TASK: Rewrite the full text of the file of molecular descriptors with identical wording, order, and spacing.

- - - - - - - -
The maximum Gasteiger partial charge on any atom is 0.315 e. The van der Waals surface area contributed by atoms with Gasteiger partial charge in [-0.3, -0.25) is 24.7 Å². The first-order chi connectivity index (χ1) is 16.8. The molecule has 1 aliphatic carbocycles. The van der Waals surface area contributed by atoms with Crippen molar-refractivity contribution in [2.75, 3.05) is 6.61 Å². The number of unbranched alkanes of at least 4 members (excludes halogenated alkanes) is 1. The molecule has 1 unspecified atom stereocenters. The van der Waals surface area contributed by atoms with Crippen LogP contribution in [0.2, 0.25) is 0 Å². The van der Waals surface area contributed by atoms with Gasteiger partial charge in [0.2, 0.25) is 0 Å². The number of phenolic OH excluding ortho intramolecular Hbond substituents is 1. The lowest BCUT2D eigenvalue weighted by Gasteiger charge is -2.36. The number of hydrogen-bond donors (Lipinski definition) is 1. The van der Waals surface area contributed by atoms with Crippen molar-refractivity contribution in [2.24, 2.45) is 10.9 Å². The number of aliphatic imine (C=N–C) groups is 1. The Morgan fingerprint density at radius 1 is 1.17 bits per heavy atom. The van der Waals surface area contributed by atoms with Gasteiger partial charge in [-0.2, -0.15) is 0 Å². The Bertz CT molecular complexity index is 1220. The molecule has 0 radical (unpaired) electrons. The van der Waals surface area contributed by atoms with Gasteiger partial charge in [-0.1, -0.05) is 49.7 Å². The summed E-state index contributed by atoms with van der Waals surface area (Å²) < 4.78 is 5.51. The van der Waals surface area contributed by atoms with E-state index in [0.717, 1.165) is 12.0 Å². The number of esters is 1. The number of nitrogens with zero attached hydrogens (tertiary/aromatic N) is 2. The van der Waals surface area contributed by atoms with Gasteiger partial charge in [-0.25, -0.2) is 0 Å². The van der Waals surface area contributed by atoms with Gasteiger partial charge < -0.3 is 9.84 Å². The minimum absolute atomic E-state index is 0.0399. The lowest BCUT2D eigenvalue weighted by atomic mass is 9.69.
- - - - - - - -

The maximum Gasteiger partial charge on any atom is 0.315 e. The van der Waals surface area contributed by atoms with Gasteiger partial charge in [-0.3, -0.25) is 24.7 Å². The first-order chi connectivity index (χ1) is 16.8. The molecule has 1 aliphatic carbocycles. The van der Waals surface area contributed by atoms with Crippen molar-refractivity contribution in [2.75, 3.05) is 6.61 Å². The number of unbranched alkanes of at least 4 members (excludes halogenated alkanes) is 1. The molecule has 1 unspecified atom stereocenters. The van der Waals surface area contributed by atoms with Crippen LogP contribution in [0.2, 0.25) is 0 Å². The van der Waals surface area contributed by atoms with Gasteiger partial charge in [0.2, 0.25) is 0 Å². The number of phenolic OH excluding ortho intramolecular Hbond substituents is 1. The lowest BCUT2D eigenvalue weighted by Gasteiger charge is -2.36. The number of hydrogen-bond donors (Lipinski definition) is 1. The van der Waals surface area contributed by atoms with Crippen molar-refractivity contribution in [2.24, 2.45) is 10.9 Å². The number of aliphatic imine (C=N–C) groups is 1. The Morgan fingerprint density at radius 1 is 1.17 bits per heavy atom. The van der Waals surface area contributed by atoms with Gasteiger partial charge in [-0.2, -0.15) is 0 Å². The Bertz CT molecular complexity index is 1220. The molecule has 0 radical (unpaired) electrons. The van der Waals surface area contributed by atoms with Gasteiger partial charge in [-0.1, -0.05) is 49.7 Å². The summed E-state index contributed by atoms with van der Waals surface area (Å²) < 4.78 is 5.51. The van der Waals surface area contributed by atoms with E-state index in [0.717, 1.165) is 12.0 Å². The number of esters is 1. The number of nitrogens with zero attached hydrogens (tertiary/aromatic N) is 2. The van der Waals surface area contributed by atoms with Gasteiger partial charge in [-0.25, -0.2) is 0 Å². The van der Waals surface area contributed by atoms with Gasteiger partial charge < -0.3 is 9.84 Å². The minimum absolute atomic E-state index is 0.0399. The lowest BCUT2D eigenvalue weighted by atomic mass is 9.69.